Studies on species sensitivity to the dopaminergic neurotoxin 1-methyl-4-phenyl-1,2,3,6-tetrahydropyridine. Part 1: Systemic administration.J Pharmacol Exp Ther. 1994 Sep; 270(3):1000-7.JP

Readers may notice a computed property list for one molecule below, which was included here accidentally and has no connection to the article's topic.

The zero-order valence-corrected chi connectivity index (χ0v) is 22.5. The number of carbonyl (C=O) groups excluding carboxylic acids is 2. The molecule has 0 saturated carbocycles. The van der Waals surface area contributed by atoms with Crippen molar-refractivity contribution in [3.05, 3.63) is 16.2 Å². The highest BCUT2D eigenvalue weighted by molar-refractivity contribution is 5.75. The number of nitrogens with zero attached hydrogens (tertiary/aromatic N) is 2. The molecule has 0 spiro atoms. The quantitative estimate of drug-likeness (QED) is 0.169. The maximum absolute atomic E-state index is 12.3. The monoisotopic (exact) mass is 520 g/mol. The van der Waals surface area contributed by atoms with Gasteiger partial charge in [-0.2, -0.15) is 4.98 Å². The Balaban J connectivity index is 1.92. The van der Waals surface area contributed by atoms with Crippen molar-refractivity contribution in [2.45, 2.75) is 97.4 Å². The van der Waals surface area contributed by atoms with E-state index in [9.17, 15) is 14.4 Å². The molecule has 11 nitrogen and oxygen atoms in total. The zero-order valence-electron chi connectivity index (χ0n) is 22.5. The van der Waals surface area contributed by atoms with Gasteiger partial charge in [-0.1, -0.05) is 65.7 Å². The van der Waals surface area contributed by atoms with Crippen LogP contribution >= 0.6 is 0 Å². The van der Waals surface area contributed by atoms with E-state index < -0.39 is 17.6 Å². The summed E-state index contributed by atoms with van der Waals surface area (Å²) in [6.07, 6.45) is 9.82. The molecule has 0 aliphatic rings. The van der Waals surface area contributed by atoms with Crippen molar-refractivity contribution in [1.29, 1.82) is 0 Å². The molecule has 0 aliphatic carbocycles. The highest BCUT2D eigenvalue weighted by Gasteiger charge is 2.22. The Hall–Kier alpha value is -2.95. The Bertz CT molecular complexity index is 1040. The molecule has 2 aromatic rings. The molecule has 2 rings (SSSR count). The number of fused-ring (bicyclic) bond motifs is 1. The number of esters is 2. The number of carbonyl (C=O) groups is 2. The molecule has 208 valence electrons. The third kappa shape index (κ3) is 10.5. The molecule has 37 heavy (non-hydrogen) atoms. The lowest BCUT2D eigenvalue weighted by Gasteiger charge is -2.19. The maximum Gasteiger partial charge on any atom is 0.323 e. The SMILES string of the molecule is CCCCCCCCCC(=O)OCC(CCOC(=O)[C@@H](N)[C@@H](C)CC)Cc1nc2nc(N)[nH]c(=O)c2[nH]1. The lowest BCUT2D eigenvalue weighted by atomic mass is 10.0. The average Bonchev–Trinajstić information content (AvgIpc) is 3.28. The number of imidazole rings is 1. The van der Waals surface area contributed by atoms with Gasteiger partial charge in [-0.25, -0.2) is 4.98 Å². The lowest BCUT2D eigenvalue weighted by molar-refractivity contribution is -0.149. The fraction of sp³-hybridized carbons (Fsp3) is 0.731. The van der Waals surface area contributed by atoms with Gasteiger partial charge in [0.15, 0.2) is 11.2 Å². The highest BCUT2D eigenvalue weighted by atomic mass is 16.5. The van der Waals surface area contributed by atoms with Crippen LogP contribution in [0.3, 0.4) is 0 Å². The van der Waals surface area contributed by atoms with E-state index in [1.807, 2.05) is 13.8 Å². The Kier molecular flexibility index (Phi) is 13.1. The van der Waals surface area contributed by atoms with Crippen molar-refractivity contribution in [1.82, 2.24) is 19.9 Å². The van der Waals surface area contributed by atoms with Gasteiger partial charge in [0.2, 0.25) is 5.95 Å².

Several parameters necessary for the expression of 1-methyl-4-phenyl-1,2,3,6-tetrahydropyridine (MPTP)-induced neurotoxicity to dopaminergic neurons were examined in both mice and rats in order to determine if differences in these processes might underlie the marked differences in the sensitivity of the two species to the neurotoxic effects of MPTP. Monoamine oxidase-B activity was greater in brain tissues from rats than from mice. The kinetics of 1-methyl-4-phenylpyridinium (MPP+) uptake into neostriatal synaptosomal preparations from the two species were similar. Brain and neostriatal levels of MPP+ were 2-fold higher in rats after the administration of MPTP at 60 mg/kg and were 10 to 20 times higher in rats than in mice after MPTP treatment which produced similar decrements in the content of neostriatal dopamine. MPP+ concentrations in the extracellular fluid of the neostriatum of the two species were similar after the administration of the same dose of MPTP (40 mg/kg). However, this dose induced a 40-fold increase in neostriatal dopamine efflux in mice, whereas in rats only a 3-fold increase was observed. In addition, pretreatment of rats with guanethidine, a ganglionic blocking agent, permitted the use of high doses of MPTP which resulted in substantial damage to the striatal dopaminergic nerve terminals. It is concluded that nigrostriatal dopaminergic neurons in the rat require exposure to a much higher concentration of MPP+ than do those in mice for the induction of toxicity.